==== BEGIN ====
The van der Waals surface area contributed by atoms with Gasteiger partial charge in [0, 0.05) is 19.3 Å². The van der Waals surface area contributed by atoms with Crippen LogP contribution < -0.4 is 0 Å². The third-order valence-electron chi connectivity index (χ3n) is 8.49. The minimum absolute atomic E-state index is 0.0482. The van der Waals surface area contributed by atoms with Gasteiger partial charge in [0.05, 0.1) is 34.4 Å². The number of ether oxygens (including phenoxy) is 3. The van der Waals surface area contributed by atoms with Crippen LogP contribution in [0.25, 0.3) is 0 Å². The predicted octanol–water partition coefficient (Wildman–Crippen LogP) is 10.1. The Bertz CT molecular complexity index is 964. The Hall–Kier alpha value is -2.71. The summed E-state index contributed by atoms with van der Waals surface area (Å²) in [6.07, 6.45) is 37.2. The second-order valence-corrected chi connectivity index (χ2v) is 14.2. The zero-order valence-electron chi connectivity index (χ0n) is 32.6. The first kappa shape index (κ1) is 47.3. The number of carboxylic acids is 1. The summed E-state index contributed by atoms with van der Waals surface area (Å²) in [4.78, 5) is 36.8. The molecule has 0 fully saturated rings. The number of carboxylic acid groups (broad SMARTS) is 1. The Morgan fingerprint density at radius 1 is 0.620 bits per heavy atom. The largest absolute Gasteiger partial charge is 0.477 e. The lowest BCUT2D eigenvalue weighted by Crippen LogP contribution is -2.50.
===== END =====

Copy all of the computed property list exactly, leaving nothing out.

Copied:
The van der Waals surface area contributed by atoms with Gasteiger partial charge in [0, 0.05) is 19.3 Å². The van der Waals surface area contributed by atoms with Crippen LogP contribution < -0.4 is 0 Å². The third-order valence-electron chi connectivity index (χ3n) is 8.49. The minimum absolute atomic E-state index is 0.0482. The van der Waals surface area contributed by atoms with Gasteiger partial charge in [0.05, 0.1) is 34.4 Å². The number of ether oxygens (including phenoxy) is 3. The van der Waals surface area contributed by atoms with Crippen LogP contribution in [0.25, 0.3) is 0 Å². The predicted octanol–water partition coefficient (Wildman–Crippen LogP) is 10.1. The Bertz CT molecular complexity index is 964. The Hall–Kier alpha value is -2.71. The summed E-state index contributed by atoms with van der Waals surface area (Å²) in [6.07, 6.45) is 37.2. The second-order valence-corrected chi connectivity index (χ2v) is 14.2. The zero-order valence-electron chi connectivity index (χ0n) is 32.6. The first kappa shape index (κ1) is 47.3. The number of carboxylic acids is 1. The summed E-state index contributed by atoms with van der Waals surface area (Å²) in [4.78, 5) is 36.8. The molecule has 0 fully saturated rings. The number of carboxylic acid groups (broad SMARTS) is 1. The Morgan fingerprint density at radius 1 is 0.620 bits per heavy atom. The largest absolute Gasteiger partial charge is 0.477 e. The lowest BCUT2D eigenvalue weighted by Crippen LogP contribution is -2.50.